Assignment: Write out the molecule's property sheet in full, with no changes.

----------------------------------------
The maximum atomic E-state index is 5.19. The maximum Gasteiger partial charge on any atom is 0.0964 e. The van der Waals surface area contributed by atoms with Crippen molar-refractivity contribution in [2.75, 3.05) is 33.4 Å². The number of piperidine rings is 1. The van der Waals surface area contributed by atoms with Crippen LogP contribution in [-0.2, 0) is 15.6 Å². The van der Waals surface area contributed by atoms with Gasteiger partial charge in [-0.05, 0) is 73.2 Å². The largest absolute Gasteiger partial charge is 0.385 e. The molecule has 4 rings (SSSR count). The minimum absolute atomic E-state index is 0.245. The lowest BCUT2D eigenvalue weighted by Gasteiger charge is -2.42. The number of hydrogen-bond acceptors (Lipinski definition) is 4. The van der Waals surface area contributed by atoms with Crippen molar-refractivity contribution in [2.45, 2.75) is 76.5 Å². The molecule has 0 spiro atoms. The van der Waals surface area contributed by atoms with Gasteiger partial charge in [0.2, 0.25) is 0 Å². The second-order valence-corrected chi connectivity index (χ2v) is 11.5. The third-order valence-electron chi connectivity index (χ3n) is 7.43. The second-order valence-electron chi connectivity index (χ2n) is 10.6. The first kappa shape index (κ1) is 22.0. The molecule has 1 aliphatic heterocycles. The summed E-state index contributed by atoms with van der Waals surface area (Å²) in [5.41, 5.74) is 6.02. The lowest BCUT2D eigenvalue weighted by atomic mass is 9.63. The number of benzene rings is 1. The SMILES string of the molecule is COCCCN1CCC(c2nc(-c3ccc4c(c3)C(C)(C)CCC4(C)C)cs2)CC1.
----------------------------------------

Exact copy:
The maximum atomic E-state index is 5.19. The maximum Gasteiger partial charge on any atom is 0.0964 e. The van der Waals surface area contributed by atoms with Crippen molar-refractivity contribution in [2.75, 3.05) is 33.4 Å². The number of piperidine rings is 1. The van der Waals surface area contributed by atoms with Crippen LogP contribution in [-0.2, 0) is 15.6 Å². The van der Waals surface area contributed by atoms with Gasteiger partial charge in [-0.05, 0) is 73.2 Å². The largest absolute Gasteiger partial charge is 0.385 e. The molecule has 4 rings (SSSR count). The minimum absolute atomic E-state index is 0.245. The lowest BCUT2D eigenvalue weighted by Gasteiger charge is -2.42. The number of hydrogen-bond acceptors (Lipinski definition) is 4. The van der Waals surface area contributed by atoms with Crippen molar-refractivity contribution in [2.45, 2.75) is 76.5 Å². The molecule has 0 spiro atoms. The van der Waals surface area contributed by atoms with Gasteiger partial charge in [0.2, 0.25) is 0 Å². The second-order valence-corrected chi connectivity index (χ2v) is 11.5. The third-order valence-electron chi connectivity index (χ3n) is 7.43. The second-order valence-electron chi connectivity index (χ2n) is 10.6. The first kappa shape index (κ1) is 22.0. The molecule has 1 aliphatic heterocycles. The summed E-state index contributed by atoms with van der Waals surface area (Å²) in [5.41, 5.74) is 6.02. The lowest BCUT2D eigenvalue weighted by atomic mass is 9.63. The number of benzene rings is 1. The SMILES string of the molecule is COCCCN1CCC(c2nc(-c3ccc4c(c3)C(C)(C)CCC4(C)C)cs2)CC1.